Plasma IP-10 Concentrations Correlate Positively with Viraemia and Inversely with CD4 Counts in Untreated HIV Infection

Kudakwashe Mhandire1, 4, *, §, Tommy Mlambo2, *, Lynn Sodai Zijenah2, Kerina Duri2, Kudzaishe Mateveke6, Mqondisi Tshabalala2, Doreen Zvipo Mhandire1, 4, Cuthbert Musarurwa1, Petronella Taonga Wekare3, Lovemore Ronald Mazengera2, Hilda Tendisa Matarira1, Babill Stray-Pedersen4, 5
1 Department of Chemical Pathology, University of Zimbabwe, Harare, Zimbabwe
2 Department of Immunology, University of Zimbabwe, Harare, Zimbabwe
3 Medical Laboratory Sciences, University of Zimbabwe, College of Health Sciences, Harare, Zimbabwe
4 Letten Foundation Research House, Harare, Zimbabwe
5 Institute of Clinical Medicine, University of Oslo and Womens’ Clinic, Rikshospitalet, University Hospital, Oslo, Norway
6 Research Support Centre, University of Zimbabwe, College of Health Sciences, Harare, Zimbabwe

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© 2017 Mhandire et al.

open-access license: This is an open access article distributed under the terms of the Creative Commons Attribution 4.0 International Public License (CC-BY 4.0), a copy of which is available at: This license permits unrestricted use, distribution, and reproduction in any medium, provided the original author and source are credited.

* These authors contributed equally§ Address correspondence to this author at the Department of Chemical Pathology, College of Health Sciences, University of Zimbabwe, Mazowe Street, Harare; Cell: +263 773 578 505; Emails:;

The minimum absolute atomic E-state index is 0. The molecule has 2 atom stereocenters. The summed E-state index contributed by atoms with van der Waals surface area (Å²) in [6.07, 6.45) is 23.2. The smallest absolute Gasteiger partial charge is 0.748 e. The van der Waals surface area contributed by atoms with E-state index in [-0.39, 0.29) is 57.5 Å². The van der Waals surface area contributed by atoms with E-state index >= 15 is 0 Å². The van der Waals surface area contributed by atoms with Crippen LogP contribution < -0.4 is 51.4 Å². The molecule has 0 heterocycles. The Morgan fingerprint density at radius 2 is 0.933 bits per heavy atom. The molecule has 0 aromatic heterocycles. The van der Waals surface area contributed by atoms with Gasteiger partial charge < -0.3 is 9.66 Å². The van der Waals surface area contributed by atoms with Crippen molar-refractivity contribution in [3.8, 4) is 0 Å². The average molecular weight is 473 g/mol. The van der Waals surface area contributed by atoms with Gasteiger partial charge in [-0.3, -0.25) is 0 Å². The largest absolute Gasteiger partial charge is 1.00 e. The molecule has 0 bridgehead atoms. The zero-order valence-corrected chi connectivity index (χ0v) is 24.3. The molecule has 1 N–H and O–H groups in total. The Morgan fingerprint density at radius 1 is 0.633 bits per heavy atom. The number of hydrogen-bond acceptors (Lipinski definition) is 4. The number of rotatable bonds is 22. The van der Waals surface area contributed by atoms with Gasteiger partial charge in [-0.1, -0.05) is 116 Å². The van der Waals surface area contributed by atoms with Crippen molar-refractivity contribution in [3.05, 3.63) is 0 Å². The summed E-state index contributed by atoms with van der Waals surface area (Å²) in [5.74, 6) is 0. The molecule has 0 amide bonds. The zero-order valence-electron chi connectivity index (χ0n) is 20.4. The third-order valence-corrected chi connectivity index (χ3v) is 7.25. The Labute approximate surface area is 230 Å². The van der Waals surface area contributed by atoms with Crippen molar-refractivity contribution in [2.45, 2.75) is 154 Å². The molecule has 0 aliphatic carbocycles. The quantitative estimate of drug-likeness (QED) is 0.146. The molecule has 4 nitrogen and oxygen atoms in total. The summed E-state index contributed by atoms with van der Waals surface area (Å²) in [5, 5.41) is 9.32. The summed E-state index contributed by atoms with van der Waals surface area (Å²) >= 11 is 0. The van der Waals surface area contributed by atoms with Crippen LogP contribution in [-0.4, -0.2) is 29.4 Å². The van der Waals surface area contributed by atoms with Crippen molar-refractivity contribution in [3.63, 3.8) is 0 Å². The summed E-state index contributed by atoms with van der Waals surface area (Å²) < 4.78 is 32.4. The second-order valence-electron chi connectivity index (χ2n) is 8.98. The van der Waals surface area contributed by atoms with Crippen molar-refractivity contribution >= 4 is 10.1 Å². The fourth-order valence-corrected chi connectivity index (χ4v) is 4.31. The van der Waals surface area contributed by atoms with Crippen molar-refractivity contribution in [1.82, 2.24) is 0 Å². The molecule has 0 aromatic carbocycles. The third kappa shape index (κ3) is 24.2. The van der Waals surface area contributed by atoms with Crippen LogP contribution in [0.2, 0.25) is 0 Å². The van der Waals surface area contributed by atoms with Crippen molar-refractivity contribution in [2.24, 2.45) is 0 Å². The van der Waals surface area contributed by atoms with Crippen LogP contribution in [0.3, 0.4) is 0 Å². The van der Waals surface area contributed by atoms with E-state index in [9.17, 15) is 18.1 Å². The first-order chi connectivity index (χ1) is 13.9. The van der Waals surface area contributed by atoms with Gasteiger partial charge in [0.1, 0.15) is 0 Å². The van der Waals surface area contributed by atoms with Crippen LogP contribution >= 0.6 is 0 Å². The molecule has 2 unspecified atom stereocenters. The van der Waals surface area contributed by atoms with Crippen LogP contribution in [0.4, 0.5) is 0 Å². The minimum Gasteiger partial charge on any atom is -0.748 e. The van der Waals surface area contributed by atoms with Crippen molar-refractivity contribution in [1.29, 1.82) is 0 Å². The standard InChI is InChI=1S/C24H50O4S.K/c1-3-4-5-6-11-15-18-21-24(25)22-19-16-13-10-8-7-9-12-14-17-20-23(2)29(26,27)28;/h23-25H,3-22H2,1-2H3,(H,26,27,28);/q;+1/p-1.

Chronic immune activation is a feature of HIV infection associated with accelerated HIV disease progression. There is conflicting data on the association of biomarkers of immune activation with traditional markers of HIV disease progression; CD4 counts and viral load (VL).


The study aimed to determine the association of biomarkers of immune activation; interferon (IFN)-γ-induced protein 10 (IP-10) and soluble cluster of differentiation 14 (sCD14) in chronic HIV infection with traditional markers of HIV disease progression.


We collected demographic data, enumerated CD4 counts and quantified VL in 183 antiretroviral therapy (ART)-naive adults with chronic HIV infection. Plasma concentrations of IP-10 and sCD14 were quantified in the ART-naive adults with chronic HIV infection and 75 HIV-uninfected controls.


IP-10 concentrations were significantly higher in the HIV-infected group (median; 257.40pg/ml, IQR; 174.08-376.32) than in the HIV-uninfected (median; 86.19pg/ml, IQR; 67.70-116.39) (P<0.001). Similarly, sCD14 concentrations were significantly higher in the HIV-infected (median; 1.45µg/ml, IQR; 1.02-2.16) group than in the controls (median; 0.89µ/ml, IQR; 0.74-1.18) (P<0.001). High log10 IP-10 concentrations were positively correlated with high log10 viral loads (Spearman’s correlation coefficient [R]=0.21, P=0.003) and inversely correlated with low CD4 counts (R= -0.19, P=0.011). In contrast, log10 sCD14 was not significantly associated with either log10 viral loads (R=0.03, P=0.707) nor CD4 count (R=-0.04, P=0.568).


We conclude that plasma sCD14 and IP-10 were elevated in the HIV-infected patients compared to HIV-uninfected individuals possibly due to on-going immune activation. In addition, plasma high concentrations of IP-10 but not sCD14 concentrations are associated with high VL and low CD4 count.

Keywords: Immune activation, sCD14, IP-10, CD4 count, Viral load, Zimbabwean.